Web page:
Saturday 6 October 2012

Sustainable Garden

All my posts up until now have concentrated on aspects of designing a sustainable house for the off-grid plot of land I purchased in Southern Crete. Whilst still awaiting clearance from the Archaeology Department prior to completing the planning process (see earlier posts) I have turned my thoughts to how best to utilise the plot to aid our aim to making our lives simpler and more eco friendly.

As has been the case with all the subjects I have dealt with in my posts I set out initially by researching from books and the internet. This particular direction of reading quickly confirmed a lot of my own feelings and ideas and, most importantly, led me into the world of permaculture. (See later posts).

I have concluded that the aim of my sustainable garden is to:

- protect the existing habitats and where possible provide new natural habitats

- sustain biodiversity with existing wildlife alongside new human occupation

- connect into and integrate with the wider ecology of the area

- be productive and provide for recreation and sensory delight

Our first apple crop!
As I have previously commented there are:

- a number of apple trees with small very sharp fruit

- a few pomegranate trees

- a number of fig trees

- a couple of dying walnut trees

- some prickly pear cactus and a couple of struggling almond trees

- a few free ranging vines.
Retaining walls

There are also a large number of small random stone terraces designed to slow the water flow around the 50 -100 olive trees of varying ages with the oldest estimated to be 200 - 300 years old.  Many of  the stone terraces have been damaged over the years by the wandering mountain sheep and goat herds.

I will be putting together a programme of work of restoration and preservation maximising the use of on site resources as well as planting programme following a full scale permaculture design (see later post) which I will be completing over the coming winter months once, hopefully, the house build is under way.

In this design I will:

- Avoid importing topsoil unless the earth sheltering of the house is most suitably undertaken using local soil from which large boulders, that would damage the insulation or waterproofing, have been removed.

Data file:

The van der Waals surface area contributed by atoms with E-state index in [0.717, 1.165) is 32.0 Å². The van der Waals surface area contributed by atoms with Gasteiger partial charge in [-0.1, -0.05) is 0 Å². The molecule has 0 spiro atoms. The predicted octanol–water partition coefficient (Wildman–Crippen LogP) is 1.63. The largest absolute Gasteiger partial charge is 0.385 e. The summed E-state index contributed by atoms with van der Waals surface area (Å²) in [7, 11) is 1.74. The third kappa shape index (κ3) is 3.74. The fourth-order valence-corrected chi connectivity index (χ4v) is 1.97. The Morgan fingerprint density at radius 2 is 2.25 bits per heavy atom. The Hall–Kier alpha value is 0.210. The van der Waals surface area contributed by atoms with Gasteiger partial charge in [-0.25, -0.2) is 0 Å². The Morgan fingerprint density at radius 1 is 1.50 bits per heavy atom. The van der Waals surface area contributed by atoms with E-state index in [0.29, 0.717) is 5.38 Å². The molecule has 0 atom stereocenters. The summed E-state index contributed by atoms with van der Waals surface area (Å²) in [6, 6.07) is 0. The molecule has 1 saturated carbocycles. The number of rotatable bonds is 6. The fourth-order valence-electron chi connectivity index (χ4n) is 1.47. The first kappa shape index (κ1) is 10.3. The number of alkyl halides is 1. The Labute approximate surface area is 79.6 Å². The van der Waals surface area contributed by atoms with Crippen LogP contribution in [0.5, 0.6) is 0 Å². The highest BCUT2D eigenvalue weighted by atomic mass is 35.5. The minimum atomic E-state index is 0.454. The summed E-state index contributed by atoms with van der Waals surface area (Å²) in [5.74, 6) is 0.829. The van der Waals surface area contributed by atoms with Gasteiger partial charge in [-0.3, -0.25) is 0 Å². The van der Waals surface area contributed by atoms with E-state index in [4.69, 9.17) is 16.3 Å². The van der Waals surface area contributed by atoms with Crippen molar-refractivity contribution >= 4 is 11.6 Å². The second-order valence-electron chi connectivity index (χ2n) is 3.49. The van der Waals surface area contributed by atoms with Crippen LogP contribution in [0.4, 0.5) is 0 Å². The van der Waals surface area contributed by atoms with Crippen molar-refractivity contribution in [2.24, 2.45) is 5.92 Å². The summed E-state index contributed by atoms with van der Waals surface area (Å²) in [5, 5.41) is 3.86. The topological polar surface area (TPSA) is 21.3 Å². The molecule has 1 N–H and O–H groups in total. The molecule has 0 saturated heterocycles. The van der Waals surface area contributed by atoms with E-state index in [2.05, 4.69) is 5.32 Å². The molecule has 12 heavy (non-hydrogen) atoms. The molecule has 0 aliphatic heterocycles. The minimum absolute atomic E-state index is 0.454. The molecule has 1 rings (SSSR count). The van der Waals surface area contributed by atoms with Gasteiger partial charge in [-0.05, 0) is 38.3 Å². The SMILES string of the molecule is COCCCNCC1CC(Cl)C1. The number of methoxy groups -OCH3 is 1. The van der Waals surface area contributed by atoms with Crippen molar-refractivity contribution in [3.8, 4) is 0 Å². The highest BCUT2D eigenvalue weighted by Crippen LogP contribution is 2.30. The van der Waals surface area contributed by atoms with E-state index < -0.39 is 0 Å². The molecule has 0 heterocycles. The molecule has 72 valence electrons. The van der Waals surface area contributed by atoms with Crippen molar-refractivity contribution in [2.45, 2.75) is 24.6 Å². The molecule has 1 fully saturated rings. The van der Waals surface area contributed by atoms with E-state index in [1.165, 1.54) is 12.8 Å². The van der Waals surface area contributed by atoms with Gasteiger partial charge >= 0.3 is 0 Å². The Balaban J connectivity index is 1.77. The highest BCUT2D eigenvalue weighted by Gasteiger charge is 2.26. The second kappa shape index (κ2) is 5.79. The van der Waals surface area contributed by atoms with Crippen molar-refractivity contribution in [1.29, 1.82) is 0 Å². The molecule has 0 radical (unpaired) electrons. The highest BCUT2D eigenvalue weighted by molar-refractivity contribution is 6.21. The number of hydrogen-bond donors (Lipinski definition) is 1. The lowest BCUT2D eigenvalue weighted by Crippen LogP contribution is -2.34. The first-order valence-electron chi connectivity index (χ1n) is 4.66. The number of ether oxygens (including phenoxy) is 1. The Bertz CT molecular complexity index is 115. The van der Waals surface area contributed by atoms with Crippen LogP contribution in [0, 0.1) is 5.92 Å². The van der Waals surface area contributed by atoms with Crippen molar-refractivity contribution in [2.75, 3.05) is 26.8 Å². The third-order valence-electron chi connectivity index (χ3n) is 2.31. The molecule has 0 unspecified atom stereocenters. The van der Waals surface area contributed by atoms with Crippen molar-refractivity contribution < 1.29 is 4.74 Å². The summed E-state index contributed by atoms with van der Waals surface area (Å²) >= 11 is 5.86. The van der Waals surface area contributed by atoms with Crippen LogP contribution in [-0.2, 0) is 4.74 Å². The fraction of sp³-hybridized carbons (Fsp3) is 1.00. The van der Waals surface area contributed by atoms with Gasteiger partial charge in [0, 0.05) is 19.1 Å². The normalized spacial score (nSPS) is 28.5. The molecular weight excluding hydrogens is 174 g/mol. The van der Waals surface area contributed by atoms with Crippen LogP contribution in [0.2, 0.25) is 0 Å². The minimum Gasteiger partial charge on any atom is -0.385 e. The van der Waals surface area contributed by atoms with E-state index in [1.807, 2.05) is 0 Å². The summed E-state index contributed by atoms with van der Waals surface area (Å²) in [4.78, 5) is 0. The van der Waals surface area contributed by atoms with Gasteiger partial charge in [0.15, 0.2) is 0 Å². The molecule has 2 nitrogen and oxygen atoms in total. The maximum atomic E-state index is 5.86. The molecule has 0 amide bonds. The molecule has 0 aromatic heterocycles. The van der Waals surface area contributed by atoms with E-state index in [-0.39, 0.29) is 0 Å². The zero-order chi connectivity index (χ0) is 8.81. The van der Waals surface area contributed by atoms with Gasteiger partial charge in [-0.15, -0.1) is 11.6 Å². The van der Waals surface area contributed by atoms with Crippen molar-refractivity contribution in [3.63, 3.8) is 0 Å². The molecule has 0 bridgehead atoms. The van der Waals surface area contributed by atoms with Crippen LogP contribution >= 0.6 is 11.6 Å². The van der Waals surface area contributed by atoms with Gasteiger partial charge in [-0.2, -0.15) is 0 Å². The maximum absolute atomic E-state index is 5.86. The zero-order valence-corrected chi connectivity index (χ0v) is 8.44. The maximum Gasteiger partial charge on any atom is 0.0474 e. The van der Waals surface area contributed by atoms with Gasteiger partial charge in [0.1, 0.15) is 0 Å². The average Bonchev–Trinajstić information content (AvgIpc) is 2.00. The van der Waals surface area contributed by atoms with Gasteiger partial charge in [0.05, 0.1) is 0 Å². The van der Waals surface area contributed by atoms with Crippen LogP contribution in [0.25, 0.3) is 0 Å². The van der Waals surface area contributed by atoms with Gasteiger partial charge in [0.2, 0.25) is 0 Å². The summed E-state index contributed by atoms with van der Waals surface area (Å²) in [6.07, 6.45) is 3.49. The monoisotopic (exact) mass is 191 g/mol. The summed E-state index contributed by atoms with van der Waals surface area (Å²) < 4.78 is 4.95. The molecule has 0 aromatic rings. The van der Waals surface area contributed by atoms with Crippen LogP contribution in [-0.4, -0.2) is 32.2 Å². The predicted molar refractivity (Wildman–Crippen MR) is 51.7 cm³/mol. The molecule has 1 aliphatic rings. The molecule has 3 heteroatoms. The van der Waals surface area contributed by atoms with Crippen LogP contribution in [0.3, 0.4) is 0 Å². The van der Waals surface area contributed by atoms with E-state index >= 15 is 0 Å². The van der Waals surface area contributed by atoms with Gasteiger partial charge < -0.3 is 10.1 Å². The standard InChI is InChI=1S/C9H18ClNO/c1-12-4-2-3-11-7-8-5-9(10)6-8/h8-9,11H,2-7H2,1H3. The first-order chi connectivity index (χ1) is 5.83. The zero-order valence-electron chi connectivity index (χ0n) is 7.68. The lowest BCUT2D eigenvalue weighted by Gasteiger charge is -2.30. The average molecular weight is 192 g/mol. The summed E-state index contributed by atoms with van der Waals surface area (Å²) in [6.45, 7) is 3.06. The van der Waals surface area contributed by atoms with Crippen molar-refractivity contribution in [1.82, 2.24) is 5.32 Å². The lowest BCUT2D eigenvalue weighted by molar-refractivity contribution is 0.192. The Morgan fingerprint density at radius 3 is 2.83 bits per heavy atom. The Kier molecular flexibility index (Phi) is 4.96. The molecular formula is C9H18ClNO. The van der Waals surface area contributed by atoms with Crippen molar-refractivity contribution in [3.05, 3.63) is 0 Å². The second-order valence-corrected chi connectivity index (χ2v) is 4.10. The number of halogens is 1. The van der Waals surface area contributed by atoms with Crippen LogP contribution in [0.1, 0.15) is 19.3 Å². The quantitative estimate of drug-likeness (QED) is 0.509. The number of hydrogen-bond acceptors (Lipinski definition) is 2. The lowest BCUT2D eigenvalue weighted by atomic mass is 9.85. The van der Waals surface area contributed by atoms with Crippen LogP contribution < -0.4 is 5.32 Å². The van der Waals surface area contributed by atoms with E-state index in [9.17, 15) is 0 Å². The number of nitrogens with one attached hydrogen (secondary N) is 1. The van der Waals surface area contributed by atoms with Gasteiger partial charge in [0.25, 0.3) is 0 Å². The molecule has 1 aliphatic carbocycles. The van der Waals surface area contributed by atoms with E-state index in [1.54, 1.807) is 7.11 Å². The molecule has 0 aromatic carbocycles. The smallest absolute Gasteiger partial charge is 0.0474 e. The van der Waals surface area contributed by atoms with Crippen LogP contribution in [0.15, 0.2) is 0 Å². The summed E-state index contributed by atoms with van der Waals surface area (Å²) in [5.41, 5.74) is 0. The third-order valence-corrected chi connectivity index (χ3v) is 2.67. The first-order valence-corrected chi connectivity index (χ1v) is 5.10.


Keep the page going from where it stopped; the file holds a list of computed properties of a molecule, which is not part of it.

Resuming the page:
- Minimise hard landscaping surfaces by keeping drives and paths natural

Destruction squad!
- Retain and use spring water and rainwater on-site (see Water Management post).

- Use native species and plant stock from locality and choose plants most suited to native wildlife and insects

- Preserve existing mature trees (house has been sited to minimise tree loss (2))

- Provide protection to established trees during construction work and relocate any existing vegetation (eg. fig tree) that is at risk.

- Have a tree planting programme and consider starting this whilst house is under construction.

- If possible create a pond and plant with species that thrive in a wet environment. (This may not be possible due to long, hot, dry summers - see Water Management post)

- Plan earth roof planting to reflect that of adjacent mountainside and include large concentrations of native drought resistant herbs (thyme, sage etc).

Looks like a good fig crop this year
- Use best permaculture practice (see later posts) including mulching, avoid sprays and pesticides, encourage natural pest control through companion planting and by the nature of the plot and its climate minimise the use of water.

Free range vines!
Later posts will reflect my adventure into the world of permaculture and the design and subsequent practice of what evolves on this challenging piece of Southern Crete.